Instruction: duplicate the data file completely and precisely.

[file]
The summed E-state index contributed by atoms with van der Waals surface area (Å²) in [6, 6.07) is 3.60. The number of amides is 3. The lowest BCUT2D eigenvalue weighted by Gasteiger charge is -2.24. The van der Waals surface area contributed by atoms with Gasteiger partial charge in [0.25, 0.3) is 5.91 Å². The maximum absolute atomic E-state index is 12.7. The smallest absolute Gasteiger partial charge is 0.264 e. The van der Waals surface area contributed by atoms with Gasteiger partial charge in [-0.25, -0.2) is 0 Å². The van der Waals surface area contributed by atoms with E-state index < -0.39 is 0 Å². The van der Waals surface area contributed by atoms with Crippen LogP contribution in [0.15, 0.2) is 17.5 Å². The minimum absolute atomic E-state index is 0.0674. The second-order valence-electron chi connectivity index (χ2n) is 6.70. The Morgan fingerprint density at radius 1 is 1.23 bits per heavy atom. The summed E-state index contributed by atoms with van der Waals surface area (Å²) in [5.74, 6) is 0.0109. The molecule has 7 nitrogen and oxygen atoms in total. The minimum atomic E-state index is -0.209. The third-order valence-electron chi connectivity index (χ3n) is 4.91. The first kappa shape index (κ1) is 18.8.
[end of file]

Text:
The summed E-state index contributed by atoms with van der Waals surface area (Å²) in [6, 6.07) is 3.60. The number of amides is 3. The lowest BCUT2D eigenvalue weighted by Gasteiger charge is -2.24. The van der Waals surface area contributed by atoms with Gasteiger partial charge in [0.25, 0.3) is 5.91 Å². The maximum absolute atomic E-state index is 12.7. The smallest absolute Gasteiger partial charge is 0.264 e. The van der Waals surface area contributed by atoms with Gasteiger partial charge in [-0.25, -0.2) is 0 Å². The van der Waals surface area contributed by atoms with E-state index < -0.39 is 0 Å². The van der Waals surface area contributed by atoms with Crippen LogP contribution in [0.15, 0.2) is 17.5 Å². The minimum absolute atomic E-state index is 0.0674. The second-order valence-electron chi connectivity index (χ2n) is 6.70. The Morgan fingerprint density at radius 1 is 1.23 bits per heavy atom. The summed E-state index contributed by atoms with van der Waals surface area (Å²) in [5.74, 6) is 0.0109. The molecule has 7 nitrogen and oxygen atoms in total. The minimum atomic E-state index is -0.209. The third-order valence-electron chi connectivity index (χ3n) is 4.91. The first kappa shape index (κ1) is 18.8.